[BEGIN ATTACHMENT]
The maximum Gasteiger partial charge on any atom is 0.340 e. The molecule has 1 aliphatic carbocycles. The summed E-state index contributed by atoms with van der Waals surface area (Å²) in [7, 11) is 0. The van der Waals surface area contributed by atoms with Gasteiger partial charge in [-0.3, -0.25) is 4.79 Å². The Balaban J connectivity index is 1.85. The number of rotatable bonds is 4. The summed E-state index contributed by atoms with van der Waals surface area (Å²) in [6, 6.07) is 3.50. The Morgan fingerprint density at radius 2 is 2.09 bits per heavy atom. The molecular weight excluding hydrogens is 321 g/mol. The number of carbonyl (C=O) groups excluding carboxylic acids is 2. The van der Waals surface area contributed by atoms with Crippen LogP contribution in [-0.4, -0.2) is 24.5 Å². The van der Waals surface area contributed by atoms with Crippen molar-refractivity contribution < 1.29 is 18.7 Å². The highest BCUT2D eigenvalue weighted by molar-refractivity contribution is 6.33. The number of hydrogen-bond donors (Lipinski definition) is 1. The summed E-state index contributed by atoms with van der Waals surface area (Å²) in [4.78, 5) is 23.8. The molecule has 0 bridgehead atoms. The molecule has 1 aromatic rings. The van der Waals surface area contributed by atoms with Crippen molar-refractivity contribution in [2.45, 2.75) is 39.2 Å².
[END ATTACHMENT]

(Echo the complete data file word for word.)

The maximum Gasteiger partial charge on any atom is 0.340 e. The molecule has 1 aliphatic carbocycles. The summed E-state index contributed by atoms with van der Waals surface area (Å²) in [7, 11) is 0. The van der Waals surface area contributed by atoms with Gasteiger partial charge in [-0.3, -0.25) is 4.79 Å². The Balaban J connectivity index is 1.85. The number of rotatable bonds is 4. The summed E-state index contributed by atoms with van der Waals surface area (Å²) in [6, 6.07) is 3.50. The Morgan fingerprint density at radius 2 is 2.09 bits per heavy atom. The molecular weight excluding hydrogens is 321 g/mol. The number of carbonyl (C=O) groups excluding carboxylic acids is 2. The van der Waals surface area contributed by atoms with Crippen LogP contribution in [-0.4, -0.2) is 24.5 Å². The van der Waals surface area contributed by atoms with Crippen molar-refractivity contribution < 1.29 is 18.7 Å². The highest BCUT2D eigenvalue weighted by molar-refractivity contribution is 6.33. The number of hydrogen-bond donors (Lipinski definition) is 1. The summed E-state index contributed by atoms with van der Waals surface area (Å²) in [4.78, 5) is 23.8. The molecule has 0 bridgehead atoms. The molecule has 1 aromatic rings. The van der Waals surface area contributed by atoms with Crippen molar-refractivity contribution in [2.45, 2.75) is 39.2 Å².